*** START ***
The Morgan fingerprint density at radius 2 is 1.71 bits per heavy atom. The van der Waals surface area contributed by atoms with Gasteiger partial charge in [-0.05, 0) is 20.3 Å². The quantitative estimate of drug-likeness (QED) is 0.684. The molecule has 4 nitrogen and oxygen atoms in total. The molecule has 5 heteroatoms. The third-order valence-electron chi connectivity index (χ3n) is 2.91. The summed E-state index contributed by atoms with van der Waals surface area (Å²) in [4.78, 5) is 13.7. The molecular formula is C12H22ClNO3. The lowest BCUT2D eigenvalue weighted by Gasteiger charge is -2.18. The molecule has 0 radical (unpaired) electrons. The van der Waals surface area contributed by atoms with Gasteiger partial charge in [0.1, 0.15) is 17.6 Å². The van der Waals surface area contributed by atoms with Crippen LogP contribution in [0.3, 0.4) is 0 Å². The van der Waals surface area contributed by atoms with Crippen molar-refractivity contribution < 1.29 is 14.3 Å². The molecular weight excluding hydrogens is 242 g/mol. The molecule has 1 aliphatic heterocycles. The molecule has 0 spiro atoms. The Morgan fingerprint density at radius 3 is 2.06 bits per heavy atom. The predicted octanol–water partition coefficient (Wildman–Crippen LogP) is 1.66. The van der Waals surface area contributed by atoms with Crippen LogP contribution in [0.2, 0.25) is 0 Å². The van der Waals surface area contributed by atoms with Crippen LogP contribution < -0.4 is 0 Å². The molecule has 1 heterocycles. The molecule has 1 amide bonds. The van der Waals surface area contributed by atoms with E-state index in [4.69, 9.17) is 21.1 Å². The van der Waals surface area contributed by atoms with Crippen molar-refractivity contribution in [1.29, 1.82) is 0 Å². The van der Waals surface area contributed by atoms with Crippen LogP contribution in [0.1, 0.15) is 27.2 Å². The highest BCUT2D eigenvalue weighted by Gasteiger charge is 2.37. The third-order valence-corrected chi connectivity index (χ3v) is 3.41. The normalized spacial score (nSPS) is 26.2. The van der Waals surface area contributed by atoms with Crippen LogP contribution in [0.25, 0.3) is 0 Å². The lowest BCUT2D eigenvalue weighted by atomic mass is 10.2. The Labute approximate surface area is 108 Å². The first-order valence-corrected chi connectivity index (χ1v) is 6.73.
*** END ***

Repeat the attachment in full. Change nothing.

The Morgan fingerprint density at radius 2 is 1.71 bits per heavy atom. The van der Waals surface area contributed by atoms with Gasteiger partial charge in [-0.05, 0) is 20.3 Å². The quantitative estimate of drug-likeness (QED) is 0.684. The molecule has 4 nitrogen and oxygen atoms in total. The molecule has 5 heteroatoms. The third-order valence-electron chi connectivity index (χ3n) is 2.91. The summed E-state index contributed by atoms with van der Waals surface area (Å²) in [4.78, 5) is 13.7. The molecular formula is C12H22ClNO3. The lowest BCUT2D eigenvalue weighted by Gasteiger charge is -2.18. The molecule has 0 radical (unpaired) electrons. The van der Waals surface area contributed by atoms with Gasteiger partial charge in [0.1, 0.15) is 17.6 Å². The van der Waals surface area contributed by atoms with Crippen LogP contribution in [0.3, 0.4) is 0 Å². The van der Waals surface area contributed by atoms with Crippen molar-refractivity contribution < 1.29 is 14.3 Å². The molecular weight excluding hydrogens is 242 g/mol. The molecule has 1 aliphatic heterocycles. The molecule has 0 spiro atoms. The Morgan fingerprint density at radius 3 is 2.06 bits per heavy atom. The predicted octanol–water partition coefficient (Wildman–Crippen LogP) is 1.66. The van der Waals surface area contributed by atoms with Crippen LogP contribution in [0.2, 0.25) is 0 Å². The van der Waals surface area contributed by atoms with Crippen LogP contribution < -0.4 is 0 Å². The molecule has 1 heterocycles. The molecule has 1 amide bonds. The van der Waals surface area contributed by atoms with E-state index in [4.69, 9.17) is 21.1 Å². The van der Waals surface area contributed by atoms with Crippen molar-refractivity contribution in [1.29, 1.82) is 0 Å². The van der Waals surface area contributed by atoms with Crippen LogP contribution in [0.1, 0.15) is 27.2 Å². The highest BCUT2D eigenvalue weighted by Gasteiger charge is 2.37. The third-order valence-corrected chi connectivity index (χ3v) is 3.41. The normalized spacial score (nSPS) is 26.2. The van der Waals surface area contributed by atoms with Crippen LogP contribution in [0.25, 0.3) is 0 Å². The lowest BCUT2D eigenvalue weighted by atomic mass is 10.2. The Labute approximate surface area is 108 Å². The first-order valence-corrected chi connectivity index (χ1v) is 6.73.